They say that the rewards of patience are sweet. And well, patience was a quality that most people wanting to use Mailbox, a new mail app for the iPhone, were going to need in stackfuls. The app promised a whole new, gesture-based interface for accessing one’s mail (provided one used Gmail) on the iPhone. And it was available for free download as well. The patience part, however, came from the fact that just downloading the app did not give you the right to use it. Instead, it placed you in what seemed like a mammoth queue (we stepped in placed a quarter of a million places from the front). Mind you, it was a queue that kept moving – every time you launched the app or even if you kept it running, you would find out how much closer you were to getting the app, and (if it gives you perverse pleasure) how many people were now standing behind you. By the time we did manage to get the right to use our app, there were close to a million people behind us. Yes, there is THAT much interest in Mailbox.


So you can imagine the thrill we felt when we finally got to use the app more than a week after having downloaded it. Well, call it the Pip complex (remember him in Great Expectations) but after a couple of days of using it, we are pretty much at the “is THAT all” stage. Before you accuse of being too harsh, we must admit that Mailbox comes with some very good features. The most notable of these is the gesture-based interface. Taps are replaced by swipes here – you are presented with your inbox to start off with, but a light swipe to the right will archive a message, a longer swipe will delete it, while a small swipe to the left will let you save it for later reading (you can even specify when you want to read it next – tomorrow, in the evening, next week and so on), and a longer swipe to the left will let you slot it in a list of your choice. Just to make sure you get your swipes right, whenever you are swiping in either direction, a colored trail appears, letting you know what exactly your swipe will do – a green trail means you are set for archiving, a red one indicates deleting, a yellow one for reading later and a brown one for inclusion in lists.

And there’s more. Unlike Sparrow, Mailbox comes with push notifications, which means you can get alerts on your lock screen when new mail comes in. It works at a decent clip (sometimes faster than the iPhone’s own client) and renders mails very well too, be they simple plain-text affairs one or those with more formatting, HTML and images thrown in. Mail composing is at par with the iPhone’s default mail client, with support for images as attachments. And the interface is absolutely clean with lots of white space. Yes, this is one app that is easy on the eye. Finally, there is a “help me get to zero” button at the bottom of the mailbox that gives you the option of archiving everything at one go, archiving everything bar the unread messages, or archiving all messages bar the starred ones. Handy for those who keep postponing cleaning up a stacked inbox.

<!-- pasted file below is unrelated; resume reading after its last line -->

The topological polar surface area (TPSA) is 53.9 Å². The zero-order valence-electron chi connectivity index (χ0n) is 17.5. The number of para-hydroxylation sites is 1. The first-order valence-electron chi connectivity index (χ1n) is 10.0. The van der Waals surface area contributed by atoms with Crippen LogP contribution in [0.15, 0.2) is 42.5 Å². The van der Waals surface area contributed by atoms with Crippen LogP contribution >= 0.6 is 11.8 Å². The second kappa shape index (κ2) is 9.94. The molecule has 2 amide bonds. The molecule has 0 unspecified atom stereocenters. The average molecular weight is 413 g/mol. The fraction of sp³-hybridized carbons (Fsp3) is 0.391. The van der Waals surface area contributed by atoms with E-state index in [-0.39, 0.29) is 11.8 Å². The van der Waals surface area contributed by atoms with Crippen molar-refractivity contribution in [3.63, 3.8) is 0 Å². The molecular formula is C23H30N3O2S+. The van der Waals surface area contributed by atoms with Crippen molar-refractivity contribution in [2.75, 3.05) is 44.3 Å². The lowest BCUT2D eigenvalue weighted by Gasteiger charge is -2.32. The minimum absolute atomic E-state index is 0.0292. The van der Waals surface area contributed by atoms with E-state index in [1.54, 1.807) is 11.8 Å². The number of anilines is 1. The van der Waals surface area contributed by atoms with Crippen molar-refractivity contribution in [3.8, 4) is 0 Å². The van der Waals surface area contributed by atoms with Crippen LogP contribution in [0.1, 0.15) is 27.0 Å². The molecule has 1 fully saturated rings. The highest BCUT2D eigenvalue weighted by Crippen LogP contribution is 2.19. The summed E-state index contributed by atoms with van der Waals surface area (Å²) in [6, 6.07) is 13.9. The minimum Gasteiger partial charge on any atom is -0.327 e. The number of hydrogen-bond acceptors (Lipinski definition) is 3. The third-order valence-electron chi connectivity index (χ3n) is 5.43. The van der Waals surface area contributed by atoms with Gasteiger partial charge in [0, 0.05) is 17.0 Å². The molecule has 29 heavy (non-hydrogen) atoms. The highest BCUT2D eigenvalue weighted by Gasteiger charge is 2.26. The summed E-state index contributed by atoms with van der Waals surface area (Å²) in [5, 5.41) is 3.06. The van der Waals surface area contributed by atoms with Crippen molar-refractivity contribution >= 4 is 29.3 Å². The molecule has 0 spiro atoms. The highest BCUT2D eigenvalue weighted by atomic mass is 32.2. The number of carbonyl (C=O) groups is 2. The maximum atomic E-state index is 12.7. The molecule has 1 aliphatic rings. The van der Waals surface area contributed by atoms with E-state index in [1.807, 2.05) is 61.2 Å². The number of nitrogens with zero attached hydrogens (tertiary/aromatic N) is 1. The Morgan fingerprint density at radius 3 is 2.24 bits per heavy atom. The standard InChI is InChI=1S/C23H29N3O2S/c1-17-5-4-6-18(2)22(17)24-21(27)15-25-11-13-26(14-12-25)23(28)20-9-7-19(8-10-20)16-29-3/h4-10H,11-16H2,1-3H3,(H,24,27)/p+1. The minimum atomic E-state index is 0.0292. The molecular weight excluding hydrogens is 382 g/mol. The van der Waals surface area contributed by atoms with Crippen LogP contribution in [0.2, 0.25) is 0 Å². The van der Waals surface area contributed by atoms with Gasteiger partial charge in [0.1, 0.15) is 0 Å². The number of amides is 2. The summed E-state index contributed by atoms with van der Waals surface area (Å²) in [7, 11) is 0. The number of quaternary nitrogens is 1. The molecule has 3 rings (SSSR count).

So far so good. You might already be wondering why were we going on about not being over the moon with Mailbox? Well, because frankly while we like all the swiping and everything, we are not too sure having a long swipe and a shorter swipe in the same direction doing two different things is a good idea. Many was the time we ended up deleting something we wished to archive and vice versa. And if you are the super organized type who likes slotting their mails into different folders, well, bad news – Mailbox will not show you the folders you have created on your Gmail account. You just get to see one massive inbox (called Mailbox), and the mails you have slotted from the app into Later, Lists, Archive and Trash, as well as a list of sent mails. That is going to be a deal breaker for some. There is the limitation of supporting only Gmail, which pretty much rules it out for those using multiple mail services – and many of us are. And finally, there is no support for landscape mode, which means that those used to typing with both thumbs holding the iPhone in landscape orientation will have to change their ways.


Yes, it does have some nice touches. And it looks good and works briskly, but as of now, we don’t see it doing enough to get us away from the default mail app on the iPhone. Sure, blame it on the expectations built up by all that waiting. A must download? Well, only if you use a lot of Gmail and are looking for something new. Even then, wait for a while until the queues die down. As of now, the Gmail app does more in some regards.

Available from: iTunes App Store
Price: Free

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Nimish Dubey has been writing for more than a decade now (well, Windows 3.1 was around and Apple was on the verge of being finished when he started). He has been published in a number of publications including The Times of India, Mint, The Economic Times, Mid-Day and Femina on subjects that vary from tech write -ups to book reviews to music album round ups. He managed to interview Michael Schumacher once and write two books for young adults along the way.